Global Citizen is a community of people like you

People who want to learn about and take action on the world’s biggest challenges. Extreme poverty ends with you.

A man takes a picture of a graffiti believed to be attributed to street artist Banksy, in Paris, Monday, June 25, 2018. Seven works attributed to the graffiti artist have been discovered in recent days, including one near a former center for migrants at the city's northern edge.
Thibault Camus/AP
Citizenship

Banksy's New Paris Street Art Shines a Light on the Global Refugee Crisis

There have always been rats lurking beneath the beautiful streets of Paris, but it’s the few that can be spotted upon stretches of public wall space that are causing a stir this month in the City of Light.

One wears a Minnie Mouse bow à la Disneyland while posed beneath a banner for May 1968, a period of civil unrest and student riots; another rides a cork as it ejects from a bottle of Champagne.

Take Action: Show Your Support for All People No Matter Where They Were Born

These are just some of the latest politically charged images created by Banksy, the world-renowned anonymous street artist — this time targeting the French refugee crisis, capitalism, and globalization, NBC reports.

Embed from Getty Images

"There are two types of Banksy," said Paris architect Sulivan Archambault in an interview with NBC News, "the political and the other that plays with the emotions of people and their social codes."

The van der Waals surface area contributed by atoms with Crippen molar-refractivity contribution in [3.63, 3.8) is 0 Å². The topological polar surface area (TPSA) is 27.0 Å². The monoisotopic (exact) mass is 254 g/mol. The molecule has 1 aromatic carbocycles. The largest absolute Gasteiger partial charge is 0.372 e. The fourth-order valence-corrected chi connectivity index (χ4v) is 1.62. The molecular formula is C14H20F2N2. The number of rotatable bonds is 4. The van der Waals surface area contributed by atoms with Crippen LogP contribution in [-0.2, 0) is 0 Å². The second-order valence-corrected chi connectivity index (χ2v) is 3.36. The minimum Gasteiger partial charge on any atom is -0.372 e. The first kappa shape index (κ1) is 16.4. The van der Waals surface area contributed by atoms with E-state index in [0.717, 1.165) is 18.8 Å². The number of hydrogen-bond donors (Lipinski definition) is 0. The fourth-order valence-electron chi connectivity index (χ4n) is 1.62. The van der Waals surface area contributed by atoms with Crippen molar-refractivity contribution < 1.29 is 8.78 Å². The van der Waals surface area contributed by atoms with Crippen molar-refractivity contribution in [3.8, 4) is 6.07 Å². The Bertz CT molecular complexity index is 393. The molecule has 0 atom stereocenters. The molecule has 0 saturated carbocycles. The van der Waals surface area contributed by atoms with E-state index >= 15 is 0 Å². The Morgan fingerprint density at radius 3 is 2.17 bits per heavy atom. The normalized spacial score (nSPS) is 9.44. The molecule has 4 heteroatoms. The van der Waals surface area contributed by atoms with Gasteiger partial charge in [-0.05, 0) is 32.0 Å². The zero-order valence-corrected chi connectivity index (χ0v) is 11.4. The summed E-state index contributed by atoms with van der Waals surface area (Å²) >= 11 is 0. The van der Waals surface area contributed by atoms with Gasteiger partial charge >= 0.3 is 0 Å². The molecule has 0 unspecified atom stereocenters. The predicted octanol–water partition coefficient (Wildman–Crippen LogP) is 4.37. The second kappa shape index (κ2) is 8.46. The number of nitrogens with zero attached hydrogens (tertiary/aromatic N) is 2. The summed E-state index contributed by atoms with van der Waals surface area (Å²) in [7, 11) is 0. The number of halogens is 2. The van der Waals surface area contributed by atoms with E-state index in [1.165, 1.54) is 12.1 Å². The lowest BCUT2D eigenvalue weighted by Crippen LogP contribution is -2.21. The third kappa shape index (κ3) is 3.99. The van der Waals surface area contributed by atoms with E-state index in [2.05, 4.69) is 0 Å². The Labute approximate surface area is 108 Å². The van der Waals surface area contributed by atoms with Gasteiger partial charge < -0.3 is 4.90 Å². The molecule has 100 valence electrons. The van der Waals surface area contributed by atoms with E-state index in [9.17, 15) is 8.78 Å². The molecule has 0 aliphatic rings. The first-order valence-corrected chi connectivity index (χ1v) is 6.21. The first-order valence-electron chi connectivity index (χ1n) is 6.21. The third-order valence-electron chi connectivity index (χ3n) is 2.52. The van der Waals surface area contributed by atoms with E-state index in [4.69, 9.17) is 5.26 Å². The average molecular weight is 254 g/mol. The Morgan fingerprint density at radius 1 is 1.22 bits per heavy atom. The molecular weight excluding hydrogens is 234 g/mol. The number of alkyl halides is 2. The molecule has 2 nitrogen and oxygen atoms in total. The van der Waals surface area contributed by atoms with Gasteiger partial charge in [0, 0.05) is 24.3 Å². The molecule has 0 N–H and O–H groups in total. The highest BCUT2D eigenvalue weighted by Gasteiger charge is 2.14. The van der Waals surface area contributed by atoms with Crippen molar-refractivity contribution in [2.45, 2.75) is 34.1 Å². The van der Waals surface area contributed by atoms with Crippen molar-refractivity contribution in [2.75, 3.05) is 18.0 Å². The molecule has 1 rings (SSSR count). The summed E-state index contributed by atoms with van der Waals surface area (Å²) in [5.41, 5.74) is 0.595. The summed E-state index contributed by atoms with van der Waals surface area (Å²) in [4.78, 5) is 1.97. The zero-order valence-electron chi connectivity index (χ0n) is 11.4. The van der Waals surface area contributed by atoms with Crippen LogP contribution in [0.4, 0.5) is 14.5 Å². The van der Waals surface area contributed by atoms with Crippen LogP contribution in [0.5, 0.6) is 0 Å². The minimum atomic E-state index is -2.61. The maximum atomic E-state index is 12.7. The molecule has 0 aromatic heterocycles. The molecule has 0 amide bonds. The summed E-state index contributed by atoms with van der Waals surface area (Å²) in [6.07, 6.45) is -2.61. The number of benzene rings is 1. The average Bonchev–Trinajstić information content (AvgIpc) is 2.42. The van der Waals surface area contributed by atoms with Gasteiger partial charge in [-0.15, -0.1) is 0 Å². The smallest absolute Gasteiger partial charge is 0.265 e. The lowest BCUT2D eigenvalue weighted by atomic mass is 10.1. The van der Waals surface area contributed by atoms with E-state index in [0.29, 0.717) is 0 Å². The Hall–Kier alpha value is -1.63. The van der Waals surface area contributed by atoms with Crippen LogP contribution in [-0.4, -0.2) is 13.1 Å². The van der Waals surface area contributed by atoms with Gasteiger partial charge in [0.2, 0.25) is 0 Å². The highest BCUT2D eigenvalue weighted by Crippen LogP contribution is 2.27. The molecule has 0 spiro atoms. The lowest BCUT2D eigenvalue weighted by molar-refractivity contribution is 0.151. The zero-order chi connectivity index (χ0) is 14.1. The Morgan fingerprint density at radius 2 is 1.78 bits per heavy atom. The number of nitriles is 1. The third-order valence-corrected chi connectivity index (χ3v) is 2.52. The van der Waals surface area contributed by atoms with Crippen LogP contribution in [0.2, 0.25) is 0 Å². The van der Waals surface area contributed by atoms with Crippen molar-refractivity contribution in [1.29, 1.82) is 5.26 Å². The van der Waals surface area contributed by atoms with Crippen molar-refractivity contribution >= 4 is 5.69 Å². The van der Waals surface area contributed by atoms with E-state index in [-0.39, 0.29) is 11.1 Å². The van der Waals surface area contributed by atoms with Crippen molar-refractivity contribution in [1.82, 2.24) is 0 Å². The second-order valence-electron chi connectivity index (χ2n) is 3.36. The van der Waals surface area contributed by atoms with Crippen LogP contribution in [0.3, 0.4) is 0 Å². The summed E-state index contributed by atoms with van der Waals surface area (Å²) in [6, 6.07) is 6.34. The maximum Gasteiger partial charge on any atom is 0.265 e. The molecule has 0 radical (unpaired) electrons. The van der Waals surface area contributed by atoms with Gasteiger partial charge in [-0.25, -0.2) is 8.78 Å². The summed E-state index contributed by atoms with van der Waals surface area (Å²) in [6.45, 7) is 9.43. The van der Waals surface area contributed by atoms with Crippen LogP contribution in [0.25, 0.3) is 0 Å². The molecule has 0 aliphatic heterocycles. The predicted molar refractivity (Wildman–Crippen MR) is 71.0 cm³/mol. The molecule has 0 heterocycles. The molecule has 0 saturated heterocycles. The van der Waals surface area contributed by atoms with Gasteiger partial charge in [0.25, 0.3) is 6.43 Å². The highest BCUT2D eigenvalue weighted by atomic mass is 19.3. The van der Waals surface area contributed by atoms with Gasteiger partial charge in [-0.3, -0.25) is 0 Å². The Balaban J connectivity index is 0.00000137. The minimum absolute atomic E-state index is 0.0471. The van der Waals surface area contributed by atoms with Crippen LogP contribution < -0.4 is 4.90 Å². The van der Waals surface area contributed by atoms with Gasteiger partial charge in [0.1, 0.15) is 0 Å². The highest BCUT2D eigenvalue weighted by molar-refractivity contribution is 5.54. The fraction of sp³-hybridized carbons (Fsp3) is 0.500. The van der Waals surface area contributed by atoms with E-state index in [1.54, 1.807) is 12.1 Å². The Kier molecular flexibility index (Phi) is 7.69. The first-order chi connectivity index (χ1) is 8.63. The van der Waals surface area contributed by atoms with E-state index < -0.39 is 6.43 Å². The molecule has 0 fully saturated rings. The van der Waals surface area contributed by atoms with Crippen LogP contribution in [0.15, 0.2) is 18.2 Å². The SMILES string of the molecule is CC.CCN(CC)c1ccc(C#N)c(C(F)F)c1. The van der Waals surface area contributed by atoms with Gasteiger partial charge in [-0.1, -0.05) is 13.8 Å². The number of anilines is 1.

The graffiti artist’s most recent pieces, which were unveiled on World Refugee Day, fall squarely in the former camp. At least seven new works have appeared across the city, ranging from ablack girl checking over her shoulder as she paints over a swastika to a man holding a saw, offering a bone to a three-legged dog.

Read More: Mali 'Spider-Man' Gets French Citizenship as Thousands of Other Migrants Stay in Limbo

While those images were fairly transparent in subject matter, others continue to spark debate over interpretation.

Embed from Getty Images

Embed from Getty Images

One relief left in the 19th arrondissement, a neighborhood that is home to many immigrants, transformed a famous portrait of Napoleon on his horse to appear shrouded in a red robe, causing some observers to infer that it was a protest against the French government's opposition to Islamic veils in public places, noted NBC.

Yet another image of a veiled woman appeared on a small street behind the Bataclan concert hall, where 89 people were killed by Islamist terrorists in November 2015, according to ArtLyst.

Embed from Getty Images

Embed from Getty Images

Embed from Getty Images

"It is an extraordinary chance to have Banksy in Paris," said Nicolas Laugero Lasserre, editor of the art website Artistik Rezo, in an interview with Business Standard. "As always, his interventions arrive at a key political moment, urging citizens and government to change the paradigm on the migration issue."

Global Citizen campaigns to support climate change refugees and you can take action on this issue here.